outs in the top of the fourth inning, the Tide had another four-run inning in the bottom of the fourth. Junior Jared Reaves had a double and sophomore Brett Booth had a single in the inning, building up an 8-0 lead over the Hornets after four innings and a 10-0 lead after five. Reaves also had an impact on the Tide’s scoring, going 2-for-2 with a walk, scoring three times and driving in two runs for the Tide. Alabama State gave the Tide more fight than expected, putting together a comeback in the sixth and seventh innings, cutting Alabama’s lead to four going into the eighth inning. “The game got out of hand on us there in the sixth and seventh,” Gaspard said. “But we told them that’s just how quick it can happen, no matter who the competition.” The bullpen gave up all seven


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that the girls are really feeling good about. They walk out there and they believe. Energy is generated from the crowd and excitement.” Junior guard Erika Russell said, “I felt like once we started winning — once we won that first one — I felt like we were going to continue to win. I think we just needed some kind of momentum or spark to give us confidence. I think the move to Foster and the atmosphere and the fans being here to support, I think that also helps. We really enjoy being here, and hopefully people coming out will help us to continue to win.” The Tide completed a comefrom-behind victory over the Florida Gators in the first game at Foster before traveling to beat rival Auburn. “I think what happened in the Florida game built so much confidence that we believed that we could still come in there and beat Auburn,” Hudson said. “You could tell the confidence level. There was nobody looking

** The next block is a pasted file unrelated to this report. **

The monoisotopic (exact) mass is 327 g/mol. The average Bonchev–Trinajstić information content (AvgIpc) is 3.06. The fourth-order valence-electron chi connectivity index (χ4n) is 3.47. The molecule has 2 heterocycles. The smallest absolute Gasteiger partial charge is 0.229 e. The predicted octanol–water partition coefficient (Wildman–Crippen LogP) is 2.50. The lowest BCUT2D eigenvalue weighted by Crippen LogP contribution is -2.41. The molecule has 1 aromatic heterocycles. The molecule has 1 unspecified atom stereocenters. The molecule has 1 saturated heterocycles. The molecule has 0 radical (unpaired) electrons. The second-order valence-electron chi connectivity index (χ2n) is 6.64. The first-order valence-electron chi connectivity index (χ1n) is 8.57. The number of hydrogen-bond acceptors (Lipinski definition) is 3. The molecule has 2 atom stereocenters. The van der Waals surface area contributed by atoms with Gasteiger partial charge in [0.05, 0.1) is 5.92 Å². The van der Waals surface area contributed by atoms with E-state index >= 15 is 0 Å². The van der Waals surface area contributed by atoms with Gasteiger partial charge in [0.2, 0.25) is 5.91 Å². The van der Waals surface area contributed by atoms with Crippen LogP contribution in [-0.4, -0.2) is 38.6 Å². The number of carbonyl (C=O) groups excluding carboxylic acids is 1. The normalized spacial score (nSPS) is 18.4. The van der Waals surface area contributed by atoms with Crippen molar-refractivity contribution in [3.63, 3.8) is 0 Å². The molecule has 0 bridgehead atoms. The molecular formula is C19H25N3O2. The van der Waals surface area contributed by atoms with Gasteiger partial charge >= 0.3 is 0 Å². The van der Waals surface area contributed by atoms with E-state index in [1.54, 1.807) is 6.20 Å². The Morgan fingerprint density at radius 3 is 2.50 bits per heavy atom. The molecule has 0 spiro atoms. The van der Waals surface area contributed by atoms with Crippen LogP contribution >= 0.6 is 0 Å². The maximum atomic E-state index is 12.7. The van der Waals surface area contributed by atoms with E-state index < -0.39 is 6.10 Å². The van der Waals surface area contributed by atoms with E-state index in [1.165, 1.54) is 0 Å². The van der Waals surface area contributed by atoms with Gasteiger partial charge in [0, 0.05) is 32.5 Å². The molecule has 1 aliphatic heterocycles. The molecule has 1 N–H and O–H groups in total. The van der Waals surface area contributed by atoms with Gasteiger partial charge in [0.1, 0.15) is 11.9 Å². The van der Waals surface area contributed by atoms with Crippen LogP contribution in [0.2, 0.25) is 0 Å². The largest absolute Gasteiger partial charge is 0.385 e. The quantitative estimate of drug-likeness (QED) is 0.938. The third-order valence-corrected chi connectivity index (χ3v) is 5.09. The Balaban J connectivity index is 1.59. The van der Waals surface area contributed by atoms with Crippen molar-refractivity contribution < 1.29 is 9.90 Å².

Left-handed pitcher Taylor Wolfe winds up for a pitch in the Tide’s 11-7 victory over Alabama State Tuesday afternoon. CW | Katie Bennett of Alabama State’s runs, and Gaspard has an explanation for the Hornets’ late comeback. “We weren’t throwing enough strikes,” Gaspard said. “We were leaving balls high in the strike zone, and they caught a little momentum. We did it to

ourselves by walking batters.” Starting with the top of the eighth inning, all hopes of a Hornet comeback were thwarted when junior relievers Nathan Kennedy and Jason Zylstra came in for the Tide and both pitched a scoreless inning.

down, and the look on their face was not like it was when we were going through that losing streak. The excitement that generated against Florida carried over in the Auburn game.” After the Florida game, Jenkins said the team looked at the remainder of the schedule as a four-game season and looked to win out, gathering momentum heading into the conference tournament. The atmosphere in Foster has proven to be louder and more intimate with the fans. “I really like [playing in Foster],” senior forward Tierney Jenkins said. “I feel like it’s a more personal setting and the crowd really helps us out.” Russell said, “I love playing [at Foster]. It’s a nice atmosphere. It’s smaller, but it’s more intimate. I feel like it’s more fans here. Having more people here, and being that it’s louder, I think it just gives us more confidence and momentum to get the win.” While Russell hit a shooting slump at the beginning of Southeastern Conference play, she has bounced back and was named this week’s SEC Player of the Week after averaging 16.5

points, four assists, 2.5 rebounds and 2.5 steals in victories over Auburn and Mississippi. Before the winning streak began, the Tide had lost 10 of its last 11 games. Offense and defense have been more efficient, and the team is playing with more confidence,” Hudson said. “We’re making shots, but we’re playing with confidence too,” Hudson said. “We’re playing better defense. We’re also rebounding the ball a bit better and we’re pushing the break. That home court advantage and that excitement and all that energy — once you get in that right atmosphere, it helps you mentally, and that’s what helps build confidence.” The team will take on Mississippi State in the last home game of the season before heading to Arkansas to complete the regular season. “Winning is contagious, just like losing is contagious,” Hudson said. “So, when you’re playing with confidence you’re looking forward to going and playing, especially at home. That carries over on the road. I think the team is really excited about both of these next two games.”


The Crimson White, 02.23.11